1. How did the Stratford man gain his expertise in foreign languages?
The writer of the plays was fluent in not only Latin and Greek, but also French, Spanish and Italian.
This is undisputed and for me, whilst this question remains unanswered, the authorship question will remain open.
2. How did the writer acquire so much knowledge of continental Europe, especially Italy?
The first question is often explained away with some invented scenario which has the Bard roaming the continent as a sailor, or traveling actor or as a military man. There is no evidence to support any of those claims.
Stratfordians are usually backed into two straw-man arguments when it comes to explaining away the writers supposed expertise in foreign lands. The favorite of the poorly informed, is to dismiss the entire question with something to the effect of "well, we don't know much about the era" or "so much from the time has been lost". These tired statements ignore the amazing work done by countless historians, researchers and archivists. I don't want to assume that people are being disingenuous but one does not have to look deep to see that scores of records, documents, manuscripts, letters.....etc, have survived from the reigns of Queen Elizebeth and James I. If the Stratford man had travelled, there should be some record of it.
Stratfordian scholars are inclined to down-play the writers expertise on foreign matters (as they are increasingly forced to do, with his knowledge on matters concerning the law, medicine, botany, statecraft, falconry, warfare........etc). For me this seems like a monumental disservice to the writer if certain historians are to be believed. It has been shown by many in the past, that the writer's actual knowledge of these locations was very good and in some cases excellent and uncanny. I'm yet to read The Shakespeare Guide to Italy by Richard Paul Roe and I must admit, I have not yet delved deep into this avenue of research, more than taking numerous authors at their word.
Does anyone have knowledge of specifics?
3. How did the Stratford man gain access to extremely rare books?
It has been well established that the writer borrowed from and drew on many rare books as sources. Not only were many of these works only available in foreign languages (Plautus, Virgil, Ovid.....etc), many of the Bards sources were only available in a small number of private libraries.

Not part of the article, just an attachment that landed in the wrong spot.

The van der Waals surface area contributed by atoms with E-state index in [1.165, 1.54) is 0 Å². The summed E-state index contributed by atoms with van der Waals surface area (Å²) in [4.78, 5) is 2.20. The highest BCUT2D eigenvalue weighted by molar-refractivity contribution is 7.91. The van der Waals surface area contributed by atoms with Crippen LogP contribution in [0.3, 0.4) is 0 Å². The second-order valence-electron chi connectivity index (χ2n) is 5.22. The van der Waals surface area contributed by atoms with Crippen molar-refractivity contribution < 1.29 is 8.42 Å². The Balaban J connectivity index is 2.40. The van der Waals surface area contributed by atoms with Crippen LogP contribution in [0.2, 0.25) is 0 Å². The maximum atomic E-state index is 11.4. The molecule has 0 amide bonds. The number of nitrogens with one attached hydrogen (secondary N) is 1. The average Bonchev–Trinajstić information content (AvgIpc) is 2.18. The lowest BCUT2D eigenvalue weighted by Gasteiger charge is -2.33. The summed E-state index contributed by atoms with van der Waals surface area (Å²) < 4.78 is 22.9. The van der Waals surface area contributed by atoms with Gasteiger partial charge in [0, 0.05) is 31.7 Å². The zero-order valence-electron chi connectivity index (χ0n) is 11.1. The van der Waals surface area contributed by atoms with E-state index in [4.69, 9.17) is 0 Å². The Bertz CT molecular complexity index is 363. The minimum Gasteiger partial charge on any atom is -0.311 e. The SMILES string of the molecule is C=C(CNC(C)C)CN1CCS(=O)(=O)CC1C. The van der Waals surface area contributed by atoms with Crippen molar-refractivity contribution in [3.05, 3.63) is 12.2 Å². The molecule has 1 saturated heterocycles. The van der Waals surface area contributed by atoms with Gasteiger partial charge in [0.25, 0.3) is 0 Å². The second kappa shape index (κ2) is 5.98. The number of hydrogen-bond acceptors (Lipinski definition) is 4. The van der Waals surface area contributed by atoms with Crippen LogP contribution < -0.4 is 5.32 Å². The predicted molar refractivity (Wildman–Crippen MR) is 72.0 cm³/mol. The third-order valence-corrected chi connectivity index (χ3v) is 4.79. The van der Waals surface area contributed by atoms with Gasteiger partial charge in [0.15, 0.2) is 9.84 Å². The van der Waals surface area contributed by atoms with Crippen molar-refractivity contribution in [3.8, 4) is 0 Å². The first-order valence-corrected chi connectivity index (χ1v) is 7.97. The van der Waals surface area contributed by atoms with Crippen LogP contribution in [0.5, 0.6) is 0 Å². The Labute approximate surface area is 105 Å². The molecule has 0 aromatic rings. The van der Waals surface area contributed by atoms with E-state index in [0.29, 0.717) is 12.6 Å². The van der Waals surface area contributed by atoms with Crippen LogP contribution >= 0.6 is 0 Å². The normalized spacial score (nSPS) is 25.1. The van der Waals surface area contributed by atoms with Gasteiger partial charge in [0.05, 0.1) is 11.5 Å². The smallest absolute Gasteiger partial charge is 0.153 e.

I am yet to read a satisfactory explanation for this anomaly that does not require some serious loop jumping.
This is not a question of ability, intellect or literary technique. Genius does not recognize class structure. It is essentially a question of means and access.
The typical debate related to this matter, focuses on the fact that William Skakspere left no books in his will. Whilst noteworthy, this is not conclusive to any argument in my opinion, whereas, his knowledge of rare texts, raises serious questions for me.
4. Why was the writer never suspected of being a spy or a Catholic sympathizer?
This is no small mystery. The reign of Queen Elizebeth I is most notable for the religious wars, paranoia of Catholic plots and the constant threat of the Spanish Armada. The late decades of the 16th century are teeming with conspiracies, conflict and spy-craft (Mary Queen of Scots, the assassination plots by Babbington, Throckmorton and Ridolfi, the Essex revolt, the St. Bartholomew's day massacre......etc).
Countless playwrights and noblemen were censored, imprisoned, exiled and/or expunged in this dangerous era. Here is a small list of contemporary notables who suffered under the strict hand of Elizebeth, through her close advisors Lord Burghley and the spy master Sir Francis Walsingham; Christopher Marlowe, Thomas Kyd, Ben Jonson, Sir WalterRaleigh, and the Earls of Essex, Southampton, and Oxford all spent time in the tower for one reason of another. Staying in the authorities good graces was no mean feat.
And yet, one man was able to write, stage and publish provocative plays without consequence. Aristocratic comedies, historical dramas and political tragedies where monarchies are overthrown, Kings are murdered and Queens meet their maker. And this man often wrote in the languages of the most bitter rivals of the state (Spanish and Italian).
Elizabeth was excommunicated by Pope Pius V is 1570, essentially putting a crucifix shaped crosshairs on her. Associations with anything Italian would carry risk and raise questions. Yet, a third of the plays are set in Italy. How is it that the Stratford man was never suspected of being a spy? Is there an explanation that I'm missing here?
I'm looking forward to reading your responses and please inform me of any errors.
P.s. I mean no disrespect by the terms Statfordian and Stratford man. And I apologize for painting all Stratfodians with the same brush. There are many that openly admit and discus these discrepancies (I recently enjoyed James Shapiro's book on the subject, Contested Will), and I respect them for it.
In general terms my frustrations are aimed towards those who state that "SHAKESPEARE WROTE SHAKESPEARE"
|The Bard||2991||seanoffshotgun||10-Nov-18 16:46|
|Re: The Bard||294||Eddie Larry||10-Nov-18 21:08|
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|Re: The Bard||119||Eddie Larry||23-Mar-19 15:35|
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|Re: The Bard||64||rulebook54||29-Jun-19 17:05|
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